Capital gain  tax to be paid by NRI (Mr.B)= 20% * 1 crore= ₹20 lakhs 

TDS to be deducted by Buyer (Mr.A)= 20% * 5 crore= ₹1 crore 

Excess tax deducted= 1 crore – 20 lakhs= ₹80 lakhs [Add surcharge and Health & Education Cess, as applicable].

So, we can see that the tax deducted by the buyer is more as compared to the tax required to be paid by NRI. To deal with this situation, there are 2 ways-

  1. Refund in the Income-tax return filing: Claim ₹80 lakhs as Refund while filing the Income-tax return after the end of Financial year. But, the problem here is that the amount of ₹80 lakhs gets blocked till the refund is issued. It may take a few months to get this amount back into the account.
  2. Certificate for lower deduction of tax under Section 197: Make an application to the Income-tax department in the prescribed form for the certificate of lower deduction of tax, showing the precise calculation of the tax liability along with supporting documents. The income tax department will then instruct the buyer to deduct tax at a lower rate so that the amount deducted equals the actual tax liability. After the end of Financial year, file your Income-tax return. It saves your money from getting blocked.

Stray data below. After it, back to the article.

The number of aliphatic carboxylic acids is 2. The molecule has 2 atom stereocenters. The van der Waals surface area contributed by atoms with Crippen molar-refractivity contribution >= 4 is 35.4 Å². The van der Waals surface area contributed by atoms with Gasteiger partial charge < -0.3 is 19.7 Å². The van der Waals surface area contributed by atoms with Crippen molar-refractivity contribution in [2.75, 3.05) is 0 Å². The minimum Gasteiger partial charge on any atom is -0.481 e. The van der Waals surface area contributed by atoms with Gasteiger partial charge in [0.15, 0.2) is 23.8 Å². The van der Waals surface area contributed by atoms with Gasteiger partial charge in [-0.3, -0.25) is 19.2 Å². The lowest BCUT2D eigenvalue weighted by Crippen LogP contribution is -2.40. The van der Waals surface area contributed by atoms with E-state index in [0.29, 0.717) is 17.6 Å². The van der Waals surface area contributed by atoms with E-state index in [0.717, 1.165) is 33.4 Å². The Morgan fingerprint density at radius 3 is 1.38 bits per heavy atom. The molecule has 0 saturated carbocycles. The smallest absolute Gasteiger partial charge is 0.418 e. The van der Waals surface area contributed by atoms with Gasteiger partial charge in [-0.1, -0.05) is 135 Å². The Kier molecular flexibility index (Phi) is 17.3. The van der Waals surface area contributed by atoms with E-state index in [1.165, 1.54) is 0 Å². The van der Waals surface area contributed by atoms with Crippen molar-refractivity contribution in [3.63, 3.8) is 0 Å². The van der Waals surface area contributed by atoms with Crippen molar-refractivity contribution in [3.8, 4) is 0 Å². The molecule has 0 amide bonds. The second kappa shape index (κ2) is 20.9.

A mistake many buyers make while purchasing a property from NRI: Buyers deduct tax at the rate of 1% as prescribed under Section 194-IA which is about TDS on sale of property by a Resident. 1% TDS deduction is not applicable to Non-Residents. For Non-residents, the rate of tax is 20%.

Read Also: The Difference between TDS and TCS

Important steps to be taken by Buyer and NRI Seller to avoid any kind of fraud or heavy penalties in the future: 

  • Both of them should enter into a proper written agreement (comprising of the terms, conditions and understanding) before initiating purchase and sale. 
  •  Hire professional experts to carry out the proceedings as per law and not rely on real estate agents as they are not always aware of the legal and tax implications. 
  • A buyer should obtain TAN (Tax deduction and collection account number) to deduct TDS.
  • A buyer should deduct TDS, deposit it to the Government, file TDS return in Form 27Q  and issue Form 16A on or before the due dates specified. Failure in any of these steps shall lead to heavy penalties.
  • For availing lower deduction of tax, NRI Seller should apply for the certificate before the agreement to sell. 
  • NRI Seller should make sure that a registered sale deed is made and capital gains tax is paid accordingly. 
  • Sometimes, it happens that the NRI seller doesn’t carry out the sale transaction himself/ herself because he/ she is not available in India and asks someone present in India to carry out the transaction on his/ her behalf by giving Power of Attorney to that person. Make sure that the Power of Attorney is specific to the purpose of sale only and it’s not a general power of attorney. Also clearly mention the names of both the parties in it, so that it can’t be misused at any time.

Conclusion: Purchasing property from NRI involves a lot of legal and tax formalities, so buyer should take care of TDS provisions while the seller should focus on complying with tax obligations and registered documents to prove the source of income in case of any problem. In the case of tax evasion, income tax authorities have the power to cease the bank accounts also.